_And even if her plane crashes tonight_
_she'll find some way to disappoint me, _
_by not burning in the wreckage, _
_or drowning at the bottom of the sea_
_Jess, I still taste you, and thus reserve my right to hate you_
_And all this empty space that you create_
_does nothing for my flawless sense of style_
Clearly, the song is about a girl moving to England, and splitting up with him, and he is pretty pissed off about the whole situation. The chorus is really catchy, and I sincerely hope to see it live at the weekend.
'''Sudden Death in Carolina'''
Opening with a real modern punk riff, and smash on the drums which reminds me quite a bit of Blink-182, but better. It fades down to just a simple bass riff, laced over a quiet drum beat. Sharply sung and with an awesome guitar riff that is repeated throughout the song. It is one of my favourite tracks from the album, and has a real kick to it, the lyrics seem to speak of a relationship where they do nothing but hurt each other, but at the same time really care about one another, and it keeps up the teenagey feel which has engulfed the album thus far. The layering of vocals over some of the bridges is really effective, and works much better than an echo would do, in whole, the song is very well crafted.
Taking a slower start now, a small guitar riff lays at the back of Jesse's slow singing, which is still in completely different style to his slow singing in later albums. An echo of shouting the lyrics back comes in, and soon the overdriven guitar kicks in along with the drums and deep bass line. Another quite punky riff opens up as the song comes into it's own, but keeps the relatively slow pace of the opening, even though it later introduces the real angsty sound in the vocals. It's not too bad a song, but not something that I set out to listen to regularly. The lyrics feature a small tribute to Jesse Lacey's favourite band, The Smiths, when he sings: _"And I'm sick of your tattoos / And the way you always criticize the Smiths / And Morrissey"_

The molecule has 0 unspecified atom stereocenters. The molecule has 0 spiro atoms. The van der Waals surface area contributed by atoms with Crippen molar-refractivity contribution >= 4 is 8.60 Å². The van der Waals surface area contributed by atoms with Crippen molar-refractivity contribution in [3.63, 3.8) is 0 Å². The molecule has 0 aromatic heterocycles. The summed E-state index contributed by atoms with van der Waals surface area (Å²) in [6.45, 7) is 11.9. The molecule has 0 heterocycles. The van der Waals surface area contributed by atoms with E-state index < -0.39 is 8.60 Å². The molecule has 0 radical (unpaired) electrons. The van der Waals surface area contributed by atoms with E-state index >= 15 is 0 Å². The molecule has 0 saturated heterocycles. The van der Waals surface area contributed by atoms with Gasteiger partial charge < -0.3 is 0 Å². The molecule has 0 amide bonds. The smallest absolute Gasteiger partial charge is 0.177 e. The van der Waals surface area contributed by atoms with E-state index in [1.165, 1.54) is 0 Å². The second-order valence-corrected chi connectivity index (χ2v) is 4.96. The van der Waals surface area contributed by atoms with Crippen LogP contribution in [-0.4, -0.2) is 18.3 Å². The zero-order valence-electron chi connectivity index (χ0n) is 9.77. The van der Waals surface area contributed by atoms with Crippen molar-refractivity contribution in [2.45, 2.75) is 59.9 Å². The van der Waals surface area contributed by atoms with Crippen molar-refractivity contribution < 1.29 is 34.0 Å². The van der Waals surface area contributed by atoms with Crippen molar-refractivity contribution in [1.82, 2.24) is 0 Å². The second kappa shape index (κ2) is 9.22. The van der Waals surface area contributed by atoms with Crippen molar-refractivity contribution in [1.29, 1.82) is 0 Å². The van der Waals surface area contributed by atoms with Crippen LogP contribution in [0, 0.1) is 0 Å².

'''Failure by Design'''
Another great opening, although just a soft bit of guitar, it is really catchy and an awesome little riff which is kept going throughout the opening of the track. The overdriven chords come in, and the drums begin along with a juicy little bass line. The song boasts a strong punk feel to it again, with real energy in the chorus, but complete contrasting mellowness in the verses, another brilliantly crafted track. While the chorus I do really like, and think it is another track that I would love to see live, the rest is not really that great, and the end is really abrupt - it just ends.
'''Last Chance to Lose your Keys'''
Opening with yet another really punk sound to it, but sounding like the album is really beginning to mellow out for the second half. It has a nice little riff that runs throughout the whole track, and the chorus has a nice thud from the guitars. Drum wise, there isn't anything special, and I can barely detect a bass line through most of the song. In my view, it is not a great song, but acts as a nice little filler for the album, killing time before the last half, which I think is where their main talent lies. The end of the song sees a nice overlapping of multiple lyrics, which creates a really nice effect, but isn't enough to detract from the rest.
'''Logan to Government Centre'''
The only song from the album I had heard before I got it, since it was on an EP that I had. It opens with a cool riff, and the drum beat sets the pace of the song nicely, paving way for the verses to be lead with a neat little bass line. The lyrics are sang really well, and the angstyness is back for the start of the choruses. It never fails to get my head nodding along with the beat, and is a really catchy track. That being said, it isn't awesome by any definition, and, as you might notice, I am actually finding it hard to describe properly. That's the problem with a track you neither love nor hate, there just isn't much to be said.
'''The No Seatbelt Song'''
Here, we see a small glimpse of what is to come on future albums. It is a slow and mellow track, and Jesse's voice is just over a whisper, hardly audible over some feedback which echoes over the song. The guitars are gentle, none of the overdrive from previous tracks, it is just a clean riff - no drums, no bass. The most there is, is the late addition of an acoustic guitar to provide some chords. Jesse's voice picks up, and has a sound of depression to it, a desperate sound as though the words are hard to sing as he releases _"But how could I miscalculate, perfect eyes will have perfect aim, If I can choose its only you "_. After that, a small increase in the volume begins, there is a strum from some muted guitars, and distant singing, before returning to a more solid version of the previous pieces, a bass line and drum beat, both gentle so as not to detract from a great song, has been introduced, and the tuned feedback returns to add a strange eeriness to the song. Fading out, leaving just the feedback as it disappears...